IPCC Fourth Assessment Report: Climate Change 2007
Climate Change 2007: Working Group II: Impacts, Adaptation and Vulnerability

C2.1.2 Environmental thresholds and observed coral bleaching (Chapter 6, Box 6.1)

Coral bleaching, due to the loss of symbiotic algae and/or their pigments, has been observed on many reefs since the early 1980s. It may have previously occurred, but has gone unrecorded. Slight paling occurs naturally in response to seasonal increases in sea surface temperature (SST) and solar radiation. Corals bleach white in response to anomalously high SST (~1°C above average seasonal maxima, often combined with high solar radiation). Whereas some corals recover their natural colour when environmental conditions ameliorate, their growth rate and reproductive ability may be significantly reduced for a substantial period. If bleaching is prolonged, or if SST exceeds 2°C above average seasonal maxima, corals die. Branching species appear more susceptible than massive corals (Douglas, 2003).

Major bleaching events were observed in 1982-1983, 1987-1988 and 1994-1995 (Hoegh-Guldberg, 1999). Particularly severe bleaching occurred in 1998 (Figure C2.1), associated with pronounced El Niño events in one of the hottest years on record (Lough, 2000; Bruno et al., 2001). Since 1998 there have been several extensive bleaching events. For example, in 2002 bleaching occurred on much of the Great Barrier Reef (Berkelmans et al., 2004; see C2.2.3) and elsewhere. Reefs in the eastern Caribbean experienced a massive bleaching event in late 2005, another of the hottest years on record. On many Caribbean reefs, bleaching exceeded that of 1998 in both extent and mortality (Figure C2.1), and reefs are in decline as a result of the synergistic effects of multiple stresses (Gardner et al., 2005; McWilliams et al., 2005; see C2.3.1). There is considerable variability in coral susceptibility and recovery to elevated SST in both time and space, and in the incidence of mortality (Webster et al., 1999; Wilkinson, 2002; Obura, 2005).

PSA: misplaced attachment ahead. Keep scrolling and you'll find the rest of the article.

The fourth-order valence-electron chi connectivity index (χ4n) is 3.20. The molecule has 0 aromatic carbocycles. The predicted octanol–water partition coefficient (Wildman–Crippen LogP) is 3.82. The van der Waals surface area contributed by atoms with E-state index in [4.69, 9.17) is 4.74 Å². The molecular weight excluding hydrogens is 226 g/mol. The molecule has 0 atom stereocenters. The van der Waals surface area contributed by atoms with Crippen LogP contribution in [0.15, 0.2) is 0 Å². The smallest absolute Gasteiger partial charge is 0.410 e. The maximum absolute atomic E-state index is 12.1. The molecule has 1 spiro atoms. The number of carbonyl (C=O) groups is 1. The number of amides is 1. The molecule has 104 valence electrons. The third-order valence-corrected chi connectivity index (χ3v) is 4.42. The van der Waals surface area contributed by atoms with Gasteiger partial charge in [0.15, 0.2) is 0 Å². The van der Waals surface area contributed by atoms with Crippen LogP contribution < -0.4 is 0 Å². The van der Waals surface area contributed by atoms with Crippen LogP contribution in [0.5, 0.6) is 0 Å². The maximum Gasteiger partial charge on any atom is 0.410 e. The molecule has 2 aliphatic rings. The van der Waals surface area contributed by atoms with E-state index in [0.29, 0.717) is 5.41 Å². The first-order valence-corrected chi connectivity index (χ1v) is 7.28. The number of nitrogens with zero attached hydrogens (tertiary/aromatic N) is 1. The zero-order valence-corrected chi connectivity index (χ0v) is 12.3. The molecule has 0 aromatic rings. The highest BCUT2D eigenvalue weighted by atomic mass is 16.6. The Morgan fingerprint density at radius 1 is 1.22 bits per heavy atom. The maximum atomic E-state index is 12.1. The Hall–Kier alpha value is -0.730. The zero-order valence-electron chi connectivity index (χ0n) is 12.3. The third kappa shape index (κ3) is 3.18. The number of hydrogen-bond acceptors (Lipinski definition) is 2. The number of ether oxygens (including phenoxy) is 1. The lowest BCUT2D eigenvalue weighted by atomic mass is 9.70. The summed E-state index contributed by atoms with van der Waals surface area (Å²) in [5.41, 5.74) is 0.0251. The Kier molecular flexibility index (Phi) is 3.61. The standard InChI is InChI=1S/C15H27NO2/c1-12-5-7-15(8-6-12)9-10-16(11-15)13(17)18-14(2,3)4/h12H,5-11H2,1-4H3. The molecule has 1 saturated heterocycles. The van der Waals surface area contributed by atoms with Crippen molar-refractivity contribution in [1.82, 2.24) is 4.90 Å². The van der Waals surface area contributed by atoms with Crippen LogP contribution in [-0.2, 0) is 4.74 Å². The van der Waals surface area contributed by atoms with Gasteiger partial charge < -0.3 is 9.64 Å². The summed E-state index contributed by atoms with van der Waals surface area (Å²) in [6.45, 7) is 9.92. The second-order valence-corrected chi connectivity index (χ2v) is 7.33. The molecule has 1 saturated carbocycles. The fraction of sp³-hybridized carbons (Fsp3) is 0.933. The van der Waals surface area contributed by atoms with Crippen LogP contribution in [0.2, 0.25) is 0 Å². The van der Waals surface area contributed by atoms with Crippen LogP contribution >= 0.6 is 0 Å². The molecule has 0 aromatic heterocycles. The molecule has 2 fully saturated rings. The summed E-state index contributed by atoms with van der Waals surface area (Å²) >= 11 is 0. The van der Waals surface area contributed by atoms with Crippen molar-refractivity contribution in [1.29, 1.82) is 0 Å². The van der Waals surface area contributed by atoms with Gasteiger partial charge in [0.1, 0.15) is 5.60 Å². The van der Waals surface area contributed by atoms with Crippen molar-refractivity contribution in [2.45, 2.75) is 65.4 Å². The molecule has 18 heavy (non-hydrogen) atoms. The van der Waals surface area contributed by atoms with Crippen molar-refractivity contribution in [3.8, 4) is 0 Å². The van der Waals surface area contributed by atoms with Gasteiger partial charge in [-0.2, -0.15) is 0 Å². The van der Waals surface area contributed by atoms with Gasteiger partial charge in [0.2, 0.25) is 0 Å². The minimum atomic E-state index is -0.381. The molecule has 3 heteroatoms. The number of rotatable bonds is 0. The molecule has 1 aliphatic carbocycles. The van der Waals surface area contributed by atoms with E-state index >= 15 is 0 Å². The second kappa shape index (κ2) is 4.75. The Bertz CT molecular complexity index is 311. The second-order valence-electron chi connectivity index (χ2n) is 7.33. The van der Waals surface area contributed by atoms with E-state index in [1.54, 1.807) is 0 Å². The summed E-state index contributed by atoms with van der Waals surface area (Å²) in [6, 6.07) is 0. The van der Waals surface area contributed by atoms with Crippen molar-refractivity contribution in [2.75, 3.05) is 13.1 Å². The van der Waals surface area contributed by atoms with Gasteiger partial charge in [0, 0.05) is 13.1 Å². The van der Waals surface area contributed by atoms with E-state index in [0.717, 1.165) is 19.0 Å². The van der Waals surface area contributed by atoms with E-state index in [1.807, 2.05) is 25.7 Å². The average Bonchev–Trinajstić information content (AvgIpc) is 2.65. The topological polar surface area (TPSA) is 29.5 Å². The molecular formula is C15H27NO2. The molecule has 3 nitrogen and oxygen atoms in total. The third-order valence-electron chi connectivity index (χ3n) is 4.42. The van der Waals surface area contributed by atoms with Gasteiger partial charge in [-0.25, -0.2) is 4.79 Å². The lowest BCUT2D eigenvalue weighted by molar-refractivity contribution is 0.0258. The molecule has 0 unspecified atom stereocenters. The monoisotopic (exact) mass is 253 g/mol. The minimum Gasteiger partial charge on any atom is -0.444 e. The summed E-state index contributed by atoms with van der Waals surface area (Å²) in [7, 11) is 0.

Figure C2.1

Figure C2.1. Maximum monthly mean sea surface temperature for 1998, 2002 and 2005, and locations of reported coral bleaching (data sources: NOAA Coral Reef Watch (http://coralreefwatch.noaa.gov/) and Reefbase (http://www.reefbase.org/)).

Global climate model results imply that thermal thresholds will be exceeded more frequently, with the consequence that bleaching will recur more often than reefs can sustain (Hoegh-Guldberg, 1999, 2004; Donner et al., 2005), perhaps almost annually on some reefs in the next few decades (Sheppard, 2003; Hoegh-Guldberg, 2005). If the threshold remains unchanged, more frequent bleaching and mortality seems inevitable (see Figure C2.2a), but with local variations due to different susceptibilities to factors such as water depth. Recent preliminary studies lend some support to the adaptive bleaching hypothesis, indicating that the coral host may be able to adapt or acclimatise as a result of expelling one clade[1] of symbiotic algae but recovering with a new one (termed ‘shuffling’, see C2.2.1), creating ‘new’ ecospecies with different temperature tolerances (Coles and Brown, 2003; Buddemeier et al., 2004; Little et al., 2004; Rowan, 2004; Obura, 2005). Adaptation or acclimatisation might result in an increase in the threshold temperature at which bleaching occurs (Figure C2.2b). The extent to which the thermal threshold could increase with warming of more than a couple of degrees remains very uncertain, as are the effects of additional stresses, such as reduced carbonate supersaturation in surface waters (see C2.2.1) and non-climate stresses (see C2.3.1). Corals and other calcifying organisms (e.g., molluscs, foraminifers) remain extremely susceptible to increases in SST. Bleaching events reported in recent years have already impacted many reefs, and their more frequent recurrence is very likely to further reduce both coral cover and diversity on reefs over the next few decades.

  1. ^  A clade of algae is a group of closely related, but nevertheless different, types.